Monday, October 22, 2018

10 Lesser-Known Tips for a Better Sleep When You're Pregnant

If there ever was a time that your body required ample sleep, it would be during your pregnancy. Of course, this hardly ever goes according to plan. There are those unfamiliar hormones swirling through your brain, those worrying thoughts about your baby’s future, that increasingly heavy pressure upon your bladder, the leg cramps, the heartburn, and many other issues which force your eyes open at night.

Unfortunately, some loss of sleep is unavoidable, but by making several small alterations to your approach, you may catch a few extra hours to help you face the next day. Here are 10 of the lesser-known tips to keep you snoring:

1. Stop Hydrating in Your Evenings
During your busy day, you may forget to stock up on your water levels and then compensate by downing a few glasses once you get home. This approach is backwards especially when it comes to late night bathroom visits. Rather, keep a bottle of water by your side all day to sufficiently hydrate in the earlier hours, then cut back substantially in the evening.

2. Snack on Crackers

Many bouts of a pregnancy insomnia are a result of a nighttime heartburn. If this sounds familiar, then reevaluate your diet by eliminating any spicy and acidic foods while allowing two hours of digesting time before you go to sleep. To avoid a plummet in your blood sugar levels, a pre-bed nibble on some dry crackers should be a safe bet to satisfy your stomach and curb any nausea.

3. Follow a Ritual
A great way to make friends with your body clock is to build a routine which will train your brain into recognizing when sleep is approaching. This means climbing into bed at the same time every night, including the weekends. You can also incorporate other regular activities into the mix, such as drinking warm milk, taking a shower, or convincing your partner to give you a massage if you’re lucky enough.

4. Set the Room Temperature
According to, the ideal temperature for a good night’s sleep is somewhere between 60 and 67 degrees Fahrenheit. Experiment with layers of blankets, opening a window or fiddling with the thermostat until you find the numbers which best suit you. You should also look at keeping the room as dark as possible.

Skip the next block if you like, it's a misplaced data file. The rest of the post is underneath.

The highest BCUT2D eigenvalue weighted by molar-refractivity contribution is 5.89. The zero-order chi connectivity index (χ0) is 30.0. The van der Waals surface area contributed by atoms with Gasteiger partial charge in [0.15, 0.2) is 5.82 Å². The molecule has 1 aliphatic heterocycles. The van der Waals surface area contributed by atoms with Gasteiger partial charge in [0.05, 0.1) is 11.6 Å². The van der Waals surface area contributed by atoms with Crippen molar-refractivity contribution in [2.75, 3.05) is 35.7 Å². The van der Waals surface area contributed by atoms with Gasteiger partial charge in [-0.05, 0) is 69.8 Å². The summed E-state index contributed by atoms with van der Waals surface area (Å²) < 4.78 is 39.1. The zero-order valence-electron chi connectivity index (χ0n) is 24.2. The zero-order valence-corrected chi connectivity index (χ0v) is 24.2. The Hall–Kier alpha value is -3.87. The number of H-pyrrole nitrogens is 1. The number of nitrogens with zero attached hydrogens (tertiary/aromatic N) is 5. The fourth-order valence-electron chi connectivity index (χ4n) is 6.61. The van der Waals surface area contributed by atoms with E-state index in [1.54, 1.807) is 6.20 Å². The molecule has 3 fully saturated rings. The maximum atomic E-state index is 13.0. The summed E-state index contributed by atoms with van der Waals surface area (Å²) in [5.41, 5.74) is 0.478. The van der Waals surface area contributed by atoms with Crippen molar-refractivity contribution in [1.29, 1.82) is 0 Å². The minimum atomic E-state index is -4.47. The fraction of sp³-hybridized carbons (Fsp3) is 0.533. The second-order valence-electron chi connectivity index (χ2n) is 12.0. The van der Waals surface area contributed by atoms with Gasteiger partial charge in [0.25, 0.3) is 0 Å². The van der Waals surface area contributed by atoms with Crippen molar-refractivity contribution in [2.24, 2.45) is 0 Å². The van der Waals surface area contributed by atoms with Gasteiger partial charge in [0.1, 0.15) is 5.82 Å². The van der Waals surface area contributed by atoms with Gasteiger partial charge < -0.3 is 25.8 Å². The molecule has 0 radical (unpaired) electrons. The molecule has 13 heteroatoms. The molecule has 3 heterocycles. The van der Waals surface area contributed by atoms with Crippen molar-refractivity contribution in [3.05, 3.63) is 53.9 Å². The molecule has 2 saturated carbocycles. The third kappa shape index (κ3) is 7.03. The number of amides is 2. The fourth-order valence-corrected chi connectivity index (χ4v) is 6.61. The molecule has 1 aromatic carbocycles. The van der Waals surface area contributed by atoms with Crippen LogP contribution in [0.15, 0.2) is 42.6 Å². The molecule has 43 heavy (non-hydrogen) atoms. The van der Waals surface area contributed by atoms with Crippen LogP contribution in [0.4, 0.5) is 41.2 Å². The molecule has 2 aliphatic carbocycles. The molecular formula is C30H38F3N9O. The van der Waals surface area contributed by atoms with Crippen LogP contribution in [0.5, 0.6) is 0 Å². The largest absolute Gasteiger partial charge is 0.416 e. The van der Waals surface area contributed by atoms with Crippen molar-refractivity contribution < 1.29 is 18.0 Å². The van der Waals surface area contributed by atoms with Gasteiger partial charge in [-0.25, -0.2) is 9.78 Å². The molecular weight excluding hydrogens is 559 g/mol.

5. Use a Body Pillow
Once you’ve hit the sack, comfort should be your main priority. A soft but firm mattress is an essential start, but you should also position different sized pillows all around your body to elevate and relieve pressure. For even better results, invest in a specifically designed pregnancy pillow that supports your hips and spine.

6. Sleep on Your Left Side

The pressure of your expanding uterus may cause some discomfort to your liver, hence why many people prefer to sleep on their left side (doctors recommend it too), shifting the weight away from this organ. That said, don’t force this position if it does not come naturally to you, as sleeping on your right side won’t do any harm either. However, you must avoid sleeping on your back at all costs, otherwise, you could cause severe problems for your baby.

7. Try Some Pre-sleep Yoga

Whether your sleeping troubles stem from physical cramps or an anxious state of mind, you should benefit from a quick stretch while exhaling your stressful thoughts away. If yoga doesn’t interest you, then why not explore other healthy options such as meditation, swimming, or pilates. Speak to your doctor if you’re worried about any physical limitations.

8. Nap Very Carefully

There is a debate about napping during pregnancy. Some argue that it’s better to skip the naps altogether and rather push through the day, opting to go to bed an hour earlier if need be. Others believe that a maximum of 30 minutes shouldn’t negatively affect your routine sleep especially if you’ve had a rough night previously. But regardless of your choice, please remember that less than six hours of nightly sleep can substantially increase the chances of a cesarean birth, according to the UCSF School of Nursing.

9. Keep the Bedroom Sacred

As the name “bedroom” suggests, this area of your house should be used exclusively for bed activities alone. This means no electronic devices, no work-related tasks, and no stressful parenting books. Rather spend an hour before bedtime winding yourself down by reading a fiction novel or filling in a crossword, and then tuck yourself in.

10. Don’t Suffer Alone
Has insomnia become a regular problem in your life? Then go visit a medical professional immediately. They have seen it all before and together you can find the safest solution to fit your exact circumstances. Simply ask for help.

This is a gust blog entry.

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